How goal setting works

Goal setting is one of those phrases that everyone uses and is often bandied about as the solution to everything. Need to be more successful? Try goal setting. Want to be motivated? Set some goals! Plagued by procrastination? Have you tried goal setting? The only problem is goal setting alone is not going to do much for you if you don’t a) do it properly and b) follow up with some actions to achieve those goals.


So, here are my 7 steps to make goal setting work for you:


1. Define the areas of your life that are important to you

This could be family, home, career, money, health, fitness, personal development, happiness, fun and activities, spirituality, giving back, self-fulfilment, and so many more. You get the idea. Pick which ones are the most important to you.

As an example, you could pick family, career and health (you can pick as many as you want)


2. Think about what you want to achieve in each area of your life

What would make each of these areas as good as it possibly can be, a 10 out of 10 so to speak. Pick one thing for each area of your life.


In our example this could be:

  • Family: spend more quality time as a family

  • Career: get a promotion by this time next year

  • Health: get in shape to run a half marathon

3. If you haven’t already done so, turn each of these ideas into SMART goals

SMART stands for Specific, Measurable, Achievable, Relevant, Time bound

Take the first item: “spend more quality time as a family” – if you only spend 5 minutes extra every day, that’s “more time” but that’s of course not what you’re after. Hold yourself accountable and make it easy for you to know whether you have achieved your goal – what exactly do you want to achieve and by when. And give yourself a chance by making it possible to achieve the goal.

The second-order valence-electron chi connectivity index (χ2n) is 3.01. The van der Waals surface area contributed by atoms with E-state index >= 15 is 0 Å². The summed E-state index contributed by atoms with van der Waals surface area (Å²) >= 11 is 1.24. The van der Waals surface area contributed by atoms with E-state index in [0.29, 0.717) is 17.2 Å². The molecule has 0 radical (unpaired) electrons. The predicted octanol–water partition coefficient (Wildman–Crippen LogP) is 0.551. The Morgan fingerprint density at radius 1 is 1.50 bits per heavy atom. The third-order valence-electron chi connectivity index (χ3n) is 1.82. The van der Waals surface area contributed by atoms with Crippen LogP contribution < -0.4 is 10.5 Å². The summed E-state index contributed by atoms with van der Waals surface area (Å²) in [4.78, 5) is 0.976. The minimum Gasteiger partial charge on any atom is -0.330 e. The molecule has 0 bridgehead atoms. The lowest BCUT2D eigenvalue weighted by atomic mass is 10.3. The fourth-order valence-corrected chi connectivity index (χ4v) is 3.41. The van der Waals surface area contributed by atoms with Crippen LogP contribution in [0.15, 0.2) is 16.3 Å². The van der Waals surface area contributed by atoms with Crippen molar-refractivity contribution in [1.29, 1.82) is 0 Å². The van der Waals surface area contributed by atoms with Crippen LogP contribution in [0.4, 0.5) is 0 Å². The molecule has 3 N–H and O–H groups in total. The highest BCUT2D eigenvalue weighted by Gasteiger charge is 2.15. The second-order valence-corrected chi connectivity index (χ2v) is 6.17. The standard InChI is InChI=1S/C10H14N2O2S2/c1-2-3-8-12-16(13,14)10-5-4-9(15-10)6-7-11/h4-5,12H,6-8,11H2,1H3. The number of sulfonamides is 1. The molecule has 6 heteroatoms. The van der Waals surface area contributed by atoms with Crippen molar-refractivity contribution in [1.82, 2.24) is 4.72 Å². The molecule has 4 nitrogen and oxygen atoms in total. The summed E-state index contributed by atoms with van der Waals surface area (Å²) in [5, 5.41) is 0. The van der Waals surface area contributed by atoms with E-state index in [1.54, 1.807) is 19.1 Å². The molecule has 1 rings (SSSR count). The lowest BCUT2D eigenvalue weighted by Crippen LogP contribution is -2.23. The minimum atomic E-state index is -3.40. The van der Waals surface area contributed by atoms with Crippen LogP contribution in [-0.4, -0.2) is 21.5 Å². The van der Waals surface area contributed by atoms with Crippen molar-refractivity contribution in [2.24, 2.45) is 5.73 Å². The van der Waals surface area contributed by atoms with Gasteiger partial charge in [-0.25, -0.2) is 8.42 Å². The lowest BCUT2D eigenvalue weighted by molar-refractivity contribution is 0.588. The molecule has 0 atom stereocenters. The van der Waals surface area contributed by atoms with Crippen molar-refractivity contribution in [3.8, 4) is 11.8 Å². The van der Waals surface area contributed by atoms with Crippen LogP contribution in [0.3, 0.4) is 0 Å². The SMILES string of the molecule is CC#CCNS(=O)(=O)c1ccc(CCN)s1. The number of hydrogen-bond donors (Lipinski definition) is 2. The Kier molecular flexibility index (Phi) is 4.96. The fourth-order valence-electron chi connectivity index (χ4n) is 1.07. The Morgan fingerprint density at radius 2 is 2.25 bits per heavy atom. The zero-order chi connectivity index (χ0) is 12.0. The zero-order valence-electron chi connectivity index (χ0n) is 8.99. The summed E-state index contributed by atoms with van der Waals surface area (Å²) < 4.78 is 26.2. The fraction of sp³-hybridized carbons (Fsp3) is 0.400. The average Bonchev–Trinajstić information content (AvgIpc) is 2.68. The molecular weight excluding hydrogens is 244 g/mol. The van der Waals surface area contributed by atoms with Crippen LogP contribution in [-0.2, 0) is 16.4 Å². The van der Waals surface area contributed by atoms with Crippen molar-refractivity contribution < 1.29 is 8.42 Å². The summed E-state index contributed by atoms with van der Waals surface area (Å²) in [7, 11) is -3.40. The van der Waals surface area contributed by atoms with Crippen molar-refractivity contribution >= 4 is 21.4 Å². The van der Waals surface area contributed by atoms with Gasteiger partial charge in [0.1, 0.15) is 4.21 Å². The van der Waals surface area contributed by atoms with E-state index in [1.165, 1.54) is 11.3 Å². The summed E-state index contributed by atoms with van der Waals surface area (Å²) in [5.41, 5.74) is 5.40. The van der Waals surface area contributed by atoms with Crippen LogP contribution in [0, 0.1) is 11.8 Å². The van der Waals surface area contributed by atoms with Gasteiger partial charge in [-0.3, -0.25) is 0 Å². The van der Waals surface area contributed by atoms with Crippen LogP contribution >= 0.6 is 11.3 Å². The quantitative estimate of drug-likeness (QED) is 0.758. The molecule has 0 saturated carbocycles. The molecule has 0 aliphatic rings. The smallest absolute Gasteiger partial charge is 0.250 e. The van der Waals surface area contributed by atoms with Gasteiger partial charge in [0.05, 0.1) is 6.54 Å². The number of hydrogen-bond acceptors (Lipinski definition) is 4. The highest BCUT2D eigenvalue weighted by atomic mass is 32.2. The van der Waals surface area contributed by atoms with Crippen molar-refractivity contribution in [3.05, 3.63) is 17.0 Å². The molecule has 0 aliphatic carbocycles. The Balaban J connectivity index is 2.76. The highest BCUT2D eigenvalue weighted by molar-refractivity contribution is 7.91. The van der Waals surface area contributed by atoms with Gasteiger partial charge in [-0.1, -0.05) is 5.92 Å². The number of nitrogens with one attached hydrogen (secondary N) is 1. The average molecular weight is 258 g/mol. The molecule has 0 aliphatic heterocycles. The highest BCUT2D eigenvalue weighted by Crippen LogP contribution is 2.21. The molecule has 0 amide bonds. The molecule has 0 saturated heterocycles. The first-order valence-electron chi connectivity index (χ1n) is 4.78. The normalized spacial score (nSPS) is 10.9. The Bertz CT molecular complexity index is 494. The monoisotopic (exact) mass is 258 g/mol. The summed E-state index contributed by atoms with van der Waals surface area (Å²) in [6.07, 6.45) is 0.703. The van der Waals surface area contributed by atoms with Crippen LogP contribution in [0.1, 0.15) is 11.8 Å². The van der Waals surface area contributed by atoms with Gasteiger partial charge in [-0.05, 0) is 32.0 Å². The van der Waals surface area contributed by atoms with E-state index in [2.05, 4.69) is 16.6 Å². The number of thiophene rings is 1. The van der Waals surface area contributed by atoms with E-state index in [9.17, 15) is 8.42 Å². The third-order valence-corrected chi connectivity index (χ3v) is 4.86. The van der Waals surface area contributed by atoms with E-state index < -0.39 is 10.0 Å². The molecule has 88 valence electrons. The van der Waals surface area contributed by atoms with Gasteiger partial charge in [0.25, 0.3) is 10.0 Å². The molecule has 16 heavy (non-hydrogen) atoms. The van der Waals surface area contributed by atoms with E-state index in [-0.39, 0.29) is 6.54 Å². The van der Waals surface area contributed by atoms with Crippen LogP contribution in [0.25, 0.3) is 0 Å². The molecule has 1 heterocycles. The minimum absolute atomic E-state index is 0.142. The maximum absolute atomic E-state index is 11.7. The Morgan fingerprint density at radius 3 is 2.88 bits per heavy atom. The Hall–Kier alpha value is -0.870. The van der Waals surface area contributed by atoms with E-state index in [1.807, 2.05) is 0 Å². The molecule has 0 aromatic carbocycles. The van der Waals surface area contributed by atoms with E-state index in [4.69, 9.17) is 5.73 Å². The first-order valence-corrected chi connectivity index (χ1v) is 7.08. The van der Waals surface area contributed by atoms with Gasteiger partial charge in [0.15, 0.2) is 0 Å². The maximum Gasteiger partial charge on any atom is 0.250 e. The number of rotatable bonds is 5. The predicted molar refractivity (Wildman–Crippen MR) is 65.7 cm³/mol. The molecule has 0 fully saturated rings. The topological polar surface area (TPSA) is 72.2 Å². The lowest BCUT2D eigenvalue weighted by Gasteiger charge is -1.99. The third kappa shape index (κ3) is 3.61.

If you want to get in shape to run a half marathon, are you doing this for health reasons or to help out a charity? If it’s the latter, you probably won’t keep up running and this won’t benefit your health long term. In this case, the goal is not really relevant to your health. Why we do something is important. The right “why” can motivate you to push yourself more and to help you through difficult patches.


Let’s have a look at our examples again:


Family: spend every dinner at the dinner table (instead of in front of the TV) and talk about our day

Career: be promoted to Team Leader by [date]

Health: have successfully completed the “Robin Hood Half Marathon” in September next year


4. Decide which of your goals to tackle first

As much as you’re getting excited about achieving all of your goals in all of your life areas, it’s not realistic to expect that you can tackle them all at once. It’s just like with New Year’s Resolutions – if you set one goal you are much more like to achieve it than if you set 10.


Having said that, I do believe that you can set a career goal as well as one for your personal life at the same time, but don’t go further than that. You want to give yourself the best possible chance.


Maybe there is a goal that will lead to achieving another more easily. In goal setting we can call this your “meta goal”. It’s the one goal that will make several other goals possible. Have a look at your list and see whether one of your goals qualifies as a meta goal. If you do, this would be the perfect goal to focus on first.